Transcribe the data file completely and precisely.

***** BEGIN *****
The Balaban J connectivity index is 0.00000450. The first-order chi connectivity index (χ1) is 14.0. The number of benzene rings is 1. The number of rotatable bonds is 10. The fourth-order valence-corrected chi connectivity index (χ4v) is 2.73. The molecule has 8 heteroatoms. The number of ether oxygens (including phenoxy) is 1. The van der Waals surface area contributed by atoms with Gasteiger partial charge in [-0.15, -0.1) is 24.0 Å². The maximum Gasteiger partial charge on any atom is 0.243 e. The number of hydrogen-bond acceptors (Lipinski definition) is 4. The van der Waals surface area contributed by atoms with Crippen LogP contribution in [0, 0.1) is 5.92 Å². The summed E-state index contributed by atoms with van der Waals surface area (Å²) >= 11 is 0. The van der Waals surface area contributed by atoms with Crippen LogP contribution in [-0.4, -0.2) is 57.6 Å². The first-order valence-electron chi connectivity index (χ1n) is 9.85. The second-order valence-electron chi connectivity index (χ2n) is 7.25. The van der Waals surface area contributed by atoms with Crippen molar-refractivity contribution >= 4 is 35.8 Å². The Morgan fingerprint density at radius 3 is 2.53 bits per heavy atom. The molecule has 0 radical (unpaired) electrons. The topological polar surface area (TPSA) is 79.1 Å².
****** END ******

The Balaban J connectivity index is 0.00000450. The first-order chi connectivity index (χ1) is 14.0. The number of benzene rings is 1. The number of rotatable bonds is 10. The fourth-order valence-corrected chi connectivity index (χ4v) is 2.73. The molecule has 8 heteroatoms. The number of ether oxygens (including phenoxy) is 1. The van der Waals surface area contributed by atoms with Gasteiger partial charge in [-0.15, -0.1) is 24.0 Å². The maximum Gasteiger partial charge on any atom is 0.243 e. The number of hydrogen-bond acceptors (Lipinski definition) is 4. The van der Waals surface area contributed by atoms with Crippen LogP contribution in [0, 0.1) is 5.92 Å². The summed E-state index contributed by atoms with van der Waals surface area (Å²) >= 11 is 0. The van der Waals surface area contributed by atoms with Crippen LogP contribution in [-0.4, -0.2) is 57.6 Å². The first-order valence-electron chi connectivity index (χ1n) is 9.85. The second-order valence-electron chi connectivity index (χ2n) is 7.25. The van der Waals surface area contributed by atoms with Crippen molar-refractivity contribution >= 4 is 35.8 Å². The Morgan fingerprint density at radius 3 is 2.53 bits per heavy atom. The molecule has 0 radical (unpaired) electrons. The topological polar surface area (TPSA) is 79.1 Å².